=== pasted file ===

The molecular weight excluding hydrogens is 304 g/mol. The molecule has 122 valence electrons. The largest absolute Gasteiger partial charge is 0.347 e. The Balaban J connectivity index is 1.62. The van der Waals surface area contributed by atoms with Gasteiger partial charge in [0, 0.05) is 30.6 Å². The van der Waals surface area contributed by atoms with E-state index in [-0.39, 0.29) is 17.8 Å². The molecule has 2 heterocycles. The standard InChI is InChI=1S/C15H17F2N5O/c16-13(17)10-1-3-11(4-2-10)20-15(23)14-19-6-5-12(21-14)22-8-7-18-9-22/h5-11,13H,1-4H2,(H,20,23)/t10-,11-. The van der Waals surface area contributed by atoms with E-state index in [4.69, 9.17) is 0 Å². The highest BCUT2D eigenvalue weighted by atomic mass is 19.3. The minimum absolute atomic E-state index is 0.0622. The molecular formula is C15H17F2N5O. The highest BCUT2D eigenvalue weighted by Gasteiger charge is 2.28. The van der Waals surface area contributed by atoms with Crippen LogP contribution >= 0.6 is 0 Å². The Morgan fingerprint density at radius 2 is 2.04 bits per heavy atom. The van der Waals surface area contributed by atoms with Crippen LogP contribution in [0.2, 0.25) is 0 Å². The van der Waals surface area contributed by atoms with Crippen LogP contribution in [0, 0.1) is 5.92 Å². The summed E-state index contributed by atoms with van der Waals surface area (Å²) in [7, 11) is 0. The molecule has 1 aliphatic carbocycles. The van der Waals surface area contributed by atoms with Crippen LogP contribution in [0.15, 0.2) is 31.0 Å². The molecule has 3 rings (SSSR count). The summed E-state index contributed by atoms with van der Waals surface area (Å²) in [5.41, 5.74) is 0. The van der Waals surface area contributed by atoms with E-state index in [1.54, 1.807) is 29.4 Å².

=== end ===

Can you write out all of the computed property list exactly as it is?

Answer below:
The molecular weight excluding hydrogens is 304 g/mol. The molecule has 122 valence electrons. The largest absolute Gasteiger partial charge is 0.347 e. The Balaban J connectivity index is 1.62. The van der Waals surface area contributed by atoms with Gasteiger partial charge in [0, 0.05) is 30.6 Å². The van der Waals surface area contributed by atoms with E-state index in [-0.39, 0.29) is 17.8 Å². The molecule has 2 heterocycles. The standard InChI is InChI=1S/C15H17F2N5O/c16-13(17)10-1-3-11(4-2-10)20-15(23)14-19-6-5-12(21-14)22-8-7-18-9-22/h5-11,13H,1-4H2,(H,20,23)/t10-,11-. The van der Waals surface area contributed by atoms with E-state index in [4.69, 9.17) is 0 Å². The highest BCUT2D eigenvalue weighted by atomic mass is 19.3. The minimum absolute atomic E-state index is 0.0622. The molecular formula is C15H17F2N5O. The highest BCUT2D eigenvalue weighted by Gasteiger charge is 2.28. The van der Waals surface area contributed by atoms with Crippen LogP contribution >= 0.6 is 0 Å². The Morgan fingerprint density at radius 2 is 2.04 bits per heavy atom. The van der Waals surface area contributed by atoms with Crippen LogP contribution in [0.2, 0.25) is 0 Å². The van der Waals surface area contributed by atoms with Crippen LogP contribution in [0, 0.1) is 5.92 Å². The summed E-state index contributed by atoms with van der Waals surface area (Å²) in [7, 11) is 0. The molecule has 1 aliphatic carbocycles. The van der Waals surface area contributed by atoms with Crippen LogP contribution in [0.15, 0.2) is 31.0 Å². The molecule has 3 rings (SSSR count). The summed E-state index contributed by atoms with van der Waals surface area (Å²) in [5.41, 5.74) is 0. The van der Waals surface area contributed by atoms with E-state index in [1.54, 1.807) is 29.4 Å².